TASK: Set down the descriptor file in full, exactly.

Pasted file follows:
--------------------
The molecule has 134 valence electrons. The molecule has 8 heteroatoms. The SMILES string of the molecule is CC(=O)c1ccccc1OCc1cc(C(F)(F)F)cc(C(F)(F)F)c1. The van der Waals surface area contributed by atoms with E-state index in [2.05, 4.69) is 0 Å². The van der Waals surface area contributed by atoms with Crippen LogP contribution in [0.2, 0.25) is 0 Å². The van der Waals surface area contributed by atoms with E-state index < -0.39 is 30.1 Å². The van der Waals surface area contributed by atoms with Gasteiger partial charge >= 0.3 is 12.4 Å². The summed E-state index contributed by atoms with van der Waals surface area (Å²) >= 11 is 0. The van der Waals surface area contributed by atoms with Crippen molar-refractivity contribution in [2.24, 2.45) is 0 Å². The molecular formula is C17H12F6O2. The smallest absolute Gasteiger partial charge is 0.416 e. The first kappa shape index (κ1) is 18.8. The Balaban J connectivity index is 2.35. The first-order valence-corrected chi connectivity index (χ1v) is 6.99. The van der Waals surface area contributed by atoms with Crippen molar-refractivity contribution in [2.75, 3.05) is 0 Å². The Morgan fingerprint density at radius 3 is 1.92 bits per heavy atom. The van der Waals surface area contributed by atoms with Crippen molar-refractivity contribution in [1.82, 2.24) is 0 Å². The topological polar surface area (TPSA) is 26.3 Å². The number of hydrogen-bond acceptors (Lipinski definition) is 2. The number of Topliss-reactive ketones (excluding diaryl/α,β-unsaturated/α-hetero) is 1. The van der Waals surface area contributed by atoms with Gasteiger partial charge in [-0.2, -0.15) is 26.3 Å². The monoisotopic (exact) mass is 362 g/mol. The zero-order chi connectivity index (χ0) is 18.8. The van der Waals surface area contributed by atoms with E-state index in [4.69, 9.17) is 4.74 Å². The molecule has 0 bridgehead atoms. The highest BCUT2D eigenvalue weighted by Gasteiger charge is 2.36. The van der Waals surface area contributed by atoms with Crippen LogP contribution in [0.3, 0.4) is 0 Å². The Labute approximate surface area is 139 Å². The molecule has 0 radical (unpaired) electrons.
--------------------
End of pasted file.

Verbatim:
The molecule has 134 valence electrons. The molecule has 8 heteroatoms. The SMILES string of the molecule is CC(=O)c1ccccc1OCc1cc(C(F)(F)F)cc(C(F)(F)F)c1. The van der Waals surface area contributed by atoms with E-state index in [2.05, 4.69) is 0 Å². The van der Waals surface area contributed by atoms with Crippen LogP contribution in [0.2, 0.25) is 0 Å². The van der Waals surface area contributed by atoms with E-state index < -0.39 is 30.1 Å². The van der Waals surface area contributed by atoms with Gasteiger partial charge >= 0.3 is 12.4 Å². The summed E-state index contributed by atoms with van der Waals surface area (Å²) >= 11 is 0. The van der Waals surface area contributed by atoms with Crippen molar-refractivity contribution in [2.24, 2.45) is 0 Å². The molecular formula is C17H12F6O2. The smallest absolute Gasteiger partial charge is 0.416 e. The first kappa shape index (κ1) is 18.8. The Balaban J connectivity index is 2.35. The first-order valence-corrected chi connectivity index (χ1v) is 6.99. The van der Waals surface area contributed by atoms with Crippen molar-refractivity contribution in [2.75, 3.05) is 0 Å². The Morgan fingerprint density at radius 3 is 1.92 bits per heavy atom. The van der Waals surface area contributed by atoms with Crippen molar-refractivity contribution in [1.82, 2.24) is 0 Å². The topological polar surface area (TPSA) is 26.3 Å². The number of hydrogen-bond acceptors (Lipinski definition) is 2. The number of Topliss-reactive ketones (excluding diaryl/α,β-unsaturated/α-hetero) is 1. The van der Waals surface area contributed by atoms with Gasteiger partial charge in [-0.2, -0.15) is 26.3 Å². The monoisotopic (exact) mass is 362 g/mol. The zero-order chi connectivity index (χ0) is 18.8. The van der Waals surface area contributed by atoms with E-state index in [4.69, 9.17) is 4.74 Å². The molecule has 0 bridgehead atoms. The highest BCUT2D eigenvalue weighted by Gasteiger charge is 2.36. The van der Waals surface area contributed by atoms with Crippen LogP contribution in [0.3, 0.4) is 0 Å². The Labute approximate surface area is 139 Å². The molecule has 0 radical (unpaired) electrons.